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The Citizen-Powered Energy Handbook: Community Solutions to a Global Crisis
by Greg Pahl; foreword by Richard Heinberg

AVAILABILITY: Active Record (Readily Available)

Publication Date: March 2007
Publisher: Chelsea Green Publishing
Binding: Perfect
Topics: POWER RESOURCES; RENEWABLE ENERGY SOURCES

Description: A clear-eyed view of the critical situation of oil depletion we face and offers a way out.

Every day, more people finally "get it." Global warming is for real and getting worse faster than previously expected. M. King Hubbert's oil peak looms, and cheap petroleum is a thing of the past. We face an energy crisis. This book tells you what you need to do to meet the challenge.

'The Citizen-Powered Energy Handbook' provides a clear-eyed view of the current energy situation and points toward a sustainable path forward. Greg Pahl examines renewable energy technologies currently available and homes in on strategies that can be adopted by individuals and, especially, communities. Such cooperative initiatives have been common in Europe for years and are beginning to gain a foothold in the U.S. because these medium-scale projects successfully bring people together to create collective energy security for a neighborhood, town, or region while strengthening the local economy.

Each chapter focuses on a different renewable energy sector - solar, wind, water, biomass, liquid biofuels, and geothermal - then reviews their advantages and disadvantages and describes numerous examples of proven local initiatives. 'The Citizen-Powered Energy Handbook' is an eloquent appeal and a practical handbook for community and regional action to deal head-on with environmental challenges and to take responsibility for energy supplies now controlled by large, distant utilities and consortiums. This is the book for anyone ready to take meaningful steps toward a more sustainable future.

"This book is for pioneers in the great project of the new century. It will remain a touchstone informational resource for many years to come. May we all engage deliberately, proactively, and enthusiastically in the energy transition, and learn to enjoy life without fossil fuels." - Richard Heinberg, from the Foreword.

Greg Pahl, author of 'Biodiesel: Growing the New Economy' and 'Natural Home Heating: The Complete Guide to Renewable Energy Options', has been following renewable energy issues for more than 25 years. He is a founding member of the Vermont Biofuels Association and lives in Weybridge, Vermont. A selection of his articles are at www.gregpahl.com.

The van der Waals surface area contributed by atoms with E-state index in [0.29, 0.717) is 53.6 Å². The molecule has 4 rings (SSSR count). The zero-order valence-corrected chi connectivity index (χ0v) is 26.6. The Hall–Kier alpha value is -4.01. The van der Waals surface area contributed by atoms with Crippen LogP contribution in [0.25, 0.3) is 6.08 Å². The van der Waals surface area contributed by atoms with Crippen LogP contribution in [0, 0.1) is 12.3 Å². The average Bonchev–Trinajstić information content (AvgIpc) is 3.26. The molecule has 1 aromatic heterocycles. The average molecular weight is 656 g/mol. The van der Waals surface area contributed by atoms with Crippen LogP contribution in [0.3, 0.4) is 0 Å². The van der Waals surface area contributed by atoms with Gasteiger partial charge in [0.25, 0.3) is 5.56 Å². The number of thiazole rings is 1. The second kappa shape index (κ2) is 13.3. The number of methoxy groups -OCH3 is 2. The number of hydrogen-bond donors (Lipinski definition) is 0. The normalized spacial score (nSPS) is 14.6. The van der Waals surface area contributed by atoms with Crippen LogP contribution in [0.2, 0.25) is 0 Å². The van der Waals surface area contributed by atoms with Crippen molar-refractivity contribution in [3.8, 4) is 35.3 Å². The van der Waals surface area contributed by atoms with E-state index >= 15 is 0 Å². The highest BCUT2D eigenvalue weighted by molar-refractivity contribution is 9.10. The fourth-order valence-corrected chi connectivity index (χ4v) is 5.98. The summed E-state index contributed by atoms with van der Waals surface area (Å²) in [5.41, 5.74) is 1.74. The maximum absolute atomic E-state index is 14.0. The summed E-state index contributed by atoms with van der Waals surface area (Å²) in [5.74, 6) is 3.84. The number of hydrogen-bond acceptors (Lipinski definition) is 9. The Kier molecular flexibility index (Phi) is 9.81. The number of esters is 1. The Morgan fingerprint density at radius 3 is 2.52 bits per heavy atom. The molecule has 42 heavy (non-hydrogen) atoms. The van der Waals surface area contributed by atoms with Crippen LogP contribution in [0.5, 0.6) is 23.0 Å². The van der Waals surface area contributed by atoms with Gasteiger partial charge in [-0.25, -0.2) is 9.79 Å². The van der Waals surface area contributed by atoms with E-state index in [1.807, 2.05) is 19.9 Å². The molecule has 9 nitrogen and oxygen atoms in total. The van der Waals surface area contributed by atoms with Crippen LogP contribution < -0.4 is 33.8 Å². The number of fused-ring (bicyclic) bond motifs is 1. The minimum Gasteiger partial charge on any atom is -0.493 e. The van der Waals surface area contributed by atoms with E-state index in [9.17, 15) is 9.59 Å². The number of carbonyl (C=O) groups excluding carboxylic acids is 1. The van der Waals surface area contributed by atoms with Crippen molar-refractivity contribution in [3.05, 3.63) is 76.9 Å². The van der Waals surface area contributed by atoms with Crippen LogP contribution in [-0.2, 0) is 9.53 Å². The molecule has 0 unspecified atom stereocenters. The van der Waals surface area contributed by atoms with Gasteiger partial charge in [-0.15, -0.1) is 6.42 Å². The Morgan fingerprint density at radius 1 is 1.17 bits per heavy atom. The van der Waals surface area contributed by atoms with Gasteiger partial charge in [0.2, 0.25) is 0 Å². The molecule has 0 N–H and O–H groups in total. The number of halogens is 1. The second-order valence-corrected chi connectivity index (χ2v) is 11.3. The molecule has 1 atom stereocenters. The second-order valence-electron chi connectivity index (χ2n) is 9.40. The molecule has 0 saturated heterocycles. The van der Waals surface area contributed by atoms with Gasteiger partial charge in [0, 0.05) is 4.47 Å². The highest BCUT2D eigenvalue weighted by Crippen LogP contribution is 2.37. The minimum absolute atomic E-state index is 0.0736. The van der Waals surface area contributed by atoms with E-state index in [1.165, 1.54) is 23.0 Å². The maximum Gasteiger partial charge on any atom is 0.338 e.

Richard Heinberg is a research fellow at the Post Carbon Institute. He is the award-winning author of seven books including 'Powerdown' and 'The Oil Depletion Protocol'. His monthly "MuseLetter" is available at www.richardheinberg.com.

Review(s): "As the world passes through Peak Oil and society begins to Powerdown and Relocalize, this book will be of tremendous assistance to citizens and communities. Greg Pahl succinctly outlines why we need to use much less energy and then gives options and examples of how renewable energy can be produced locally. This handbook should be on the work-desk of anyone planning for a Post Carbon world." - Julian Darley, founder and director Post Carbon Institute

"If you have read enough already about our problems and are motivated to get to work, this book is for you. By placing renewable energy into a broad social context, it will help citizens work cooperatively with governments and businesses to create community-scaled solutions. I wish I'd had this book years ago." - Dr. Jason Bradford, Willits Economic Localization

"As oil reserves dwindle and global warming accelerates, a rapid switch to renewable energy is imperative. 'The Citizen-Powered Energy Handbook' provides an inspiring vision and a wonderfully specific blueprint for saving both the planet and our other greatest natural resource - our shredded sense of community." - Ross Gelbspan, author of 'Boiling Point' and 'The Heat Is On'.

"'The Citizen-Powered Energy Handbook' should be in the hands of every community activist across North America. It promises to be the catalyst that finally moves community ownership to the forefront of renewable energy development." - Paul Gipe, author of 'Wind Power: Renewable Energy for Home, Farm, and Business'